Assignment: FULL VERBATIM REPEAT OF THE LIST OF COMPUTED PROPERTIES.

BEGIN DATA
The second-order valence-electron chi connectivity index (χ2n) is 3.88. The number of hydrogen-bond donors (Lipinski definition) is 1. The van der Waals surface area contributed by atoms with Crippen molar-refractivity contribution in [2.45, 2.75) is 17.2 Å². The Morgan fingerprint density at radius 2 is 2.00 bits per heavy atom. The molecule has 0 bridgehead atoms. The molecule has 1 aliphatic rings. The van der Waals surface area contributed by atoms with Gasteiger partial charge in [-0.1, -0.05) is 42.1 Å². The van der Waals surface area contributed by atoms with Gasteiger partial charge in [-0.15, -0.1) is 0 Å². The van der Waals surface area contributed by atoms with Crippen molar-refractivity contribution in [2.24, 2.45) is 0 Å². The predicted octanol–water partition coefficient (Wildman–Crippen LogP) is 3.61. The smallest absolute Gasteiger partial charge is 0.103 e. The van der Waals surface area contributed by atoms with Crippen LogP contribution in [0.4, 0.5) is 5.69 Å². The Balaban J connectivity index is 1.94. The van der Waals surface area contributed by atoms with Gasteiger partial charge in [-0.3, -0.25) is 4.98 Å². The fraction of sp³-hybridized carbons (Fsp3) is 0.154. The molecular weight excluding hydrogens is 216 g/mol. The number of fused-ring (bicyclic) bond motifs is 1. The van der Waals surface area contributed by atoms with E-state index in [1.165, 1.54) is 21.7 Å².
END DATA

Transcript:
The second-order valence-electron chi connectivity index (χ2n) is 3.88. The number of hydrogen-bond donors (Lipinski definition) is 1. The van der Waals surface area contributed by atoms with Crippen molar-refractivity contribution in [2.45, 2.75) is 17.2 Å². The Morgan fingerprint density at radius 2 is 2.00 bits per heavy atom. The molecule has 0 bridgehead atoms. The molecule has 1 aliphatic rings. The van der Waals surface area contributed by atoms with Gasteiger partial charge in [-0.1, -0.05) is 42.1 Å². The van der Waals surface area contributed by atoms with Gasteiger partial charge in [-0.15, -0.1) is 0 Å². The van der Waals surface area contributed by atoms with Crippen molar-refractivity contribution in [2.24, 2.45) is 0 Å². The predicted octanol–water partition coefficient (Wildman–Crippen LogP) is 3.61. The smallest absolute Gasteiger partial charge is 0.103 e. The van der Waals surface area contributed by atoms with Crippen LogP contribution in [0.4, 0.5) is 5.69 Å². The Balaban J connectivity index is 1.94. The van der Waals surface area contributed by atoms with Gasteiger partial charge in [-0.3, -0.25) is 4.98 Å². The fraction of sp³-hybridized carbons (Fsp3) is 0.154. The molecular weight excluding hydrogens is 216 g/mol. The number of fused-ring (bicyclic) bond motifs is 1. The van der Waals surface area contributed by atoms with E-state index in [1.165, 1.54) is 21.7 Å².